Under the Dome - February 26, 2013
You might be wondering what happened to HB 2085, the bill to dismantle collective bargaining and the KSSA proposal to strip teachers of any voice in anything except salary, supplemental pay, sick leave and personal leave.
We were wondering as well until we got wind of a game afoot.
The House Commerce Committee met today and decided to discuss the collective bargaining proposals but not to work HB 2085. What could this mean?
What we learned is that a plan was hatched out by Chairman Kleeb working with a few superintendents and KASB - folks who wish to strip teachers of most if not all collective bargaining from teachers - to craft some ideas behind closed doors, and then drop the plan in as a "gut and go" amendment to another bill that apparently no one cared about.
Is this possible? Sure it is! You'll be able to see it soon in HB 2027, shooting out of committee just in time to get through the full House before turn-around on Friday.
This is the time to get back into action. Contact your House member and ask him/her to oppose changes to collective bargaining for teachers in HB 2085, in HB 2027, or any other bill or amendment in the House.
This action could take place any time over the next three days. It is important that you both email and call your House member! Leave a message both in the email inbox and on the office voicemail!
Do superintendents and school board members really have so little respect for teachers? Let's ask!
We don't believe that KASB and these superintendents are really representative of all school board members and superintendents.
Last night for example, the Lawrence USD 497 School Board voted unanimously to oppose changes to collective bargaining and to so notify the House Commerce Committee. Read about their action here. Unfortunately the Commerce Committee acted before it was possible to even hear from Lawrence.
What about your school board? Your superintendent? Do they really think so little of the teachers they work with that they would support a bill stripping teachers of a voice in their professional lives?
This is the time that they need to take a stand. Why not ask your board to stand up for respect for the teaching profession in Kansas. Ask them to pass a resolution supporting teachers and collective bargaining. Ask them to join you in contacting your House members and telling them there's nothing wrong with collective bargaining - it gives teachers a voice and improves the district.
We can put an end to the War on Teachers now being waged by some in KASB and a few superintendents!
Senate Ed Committee acts on several bills
Senate Bill 171, creating new accounting reporting requirements for school districts, was debated and amended before being passed out of committee. One amendment removes specific reporting of the costs of activities and extra-curricular activities. The bill passed on a 7 to 5 votes.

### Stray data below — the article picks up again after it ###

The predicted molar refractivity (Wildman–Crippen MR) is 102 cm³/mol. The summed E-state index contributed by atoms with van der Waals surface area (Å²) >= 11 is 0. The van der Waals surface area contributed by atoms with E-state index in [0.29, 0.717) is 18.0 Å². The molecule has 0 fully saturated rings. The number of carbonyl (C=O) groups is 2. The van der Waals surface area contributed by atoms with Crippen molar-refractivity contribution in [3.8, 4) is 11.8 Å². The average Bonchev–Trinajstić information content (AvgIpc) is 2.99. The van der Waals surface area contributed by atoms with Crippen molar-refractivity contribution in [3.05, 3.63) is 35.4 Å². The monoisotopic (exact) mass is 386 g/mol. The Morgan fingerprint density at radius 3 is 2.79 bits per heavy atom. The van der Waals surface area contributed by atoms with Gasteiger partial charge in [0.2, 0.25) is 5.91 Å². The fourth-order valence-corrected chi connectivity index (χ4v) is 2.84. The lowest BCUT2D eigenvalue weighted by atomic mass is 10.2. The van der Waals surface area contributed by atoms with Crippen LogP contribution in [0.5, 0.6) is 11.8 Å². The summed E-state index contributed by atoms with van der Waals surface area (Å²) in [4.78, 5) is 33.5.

Senate Bill 176, the coalition of innovative districts (identical to HB 2319), was debated next. This bill would allow 10 districts to opt out of most state laws, rules and regulations. KNEA objected to a bill allowing districts to unilaterally opt out of collective bargaining, due process, and continuing contract laws.
Senator Wolf (R-Prairie Village) offered an amendment to add those three laws to the short list of laws that cannot be opted out of. Senator Wolf had spoken to the superintendents of the districts that appeared as proponents of the bill and they indicated that they were in strong support of her amendment. But the amendment went down to defeat on a 5 to 6 vote. Wolf was joined by Senators Vicki Schmidt, Dan Kerschen, Anthony Hensley, and Pat Pettey in voting for the amendment.
The bill then passed out of committee on a voice vote.
Senate Bill 169, the Governor's bill on mandatory retention of third graders, drew vigorous debate. An amendment offered by Senator Pettey would have stripped out the mandate and instead focused on remedial efforts for students. The amendment failed.
Further amendments were offered and debated. The bill ultimately failed on a vote of 6 to 5.
House debates bullying bill, revisits vouchers
The House Education Committee spent about two hours debating HB 2222, a bullying bill intended to expand bullying policies to specifically include staff members bullying students. KNEA testified on the bill suggesting that the proposed bill actually would narrow bullying policies. We felt that the issues raised by parents in the committee hearing were more about how districts might be drafting their policies and less about the law.
In the end, the Committee made a relatively minor amendment to the bill and passed it out of committee.
Before adjourning, Rep. Willie Dove (R-Bonner Springs) asked for a reconsideration of the vote the committee took on HB 2263, the special education voucher bill that failed in committee on a vote of 8 to 10. There was some discussion of how to determine whether Rep. Dove had voted on the prevailing side (a requirement for moving a reconsideration) since the vote was not a recorded vote. In the end the Committee accepted Dove's motion and voted 9 to 10 NOT to reconsider the bill.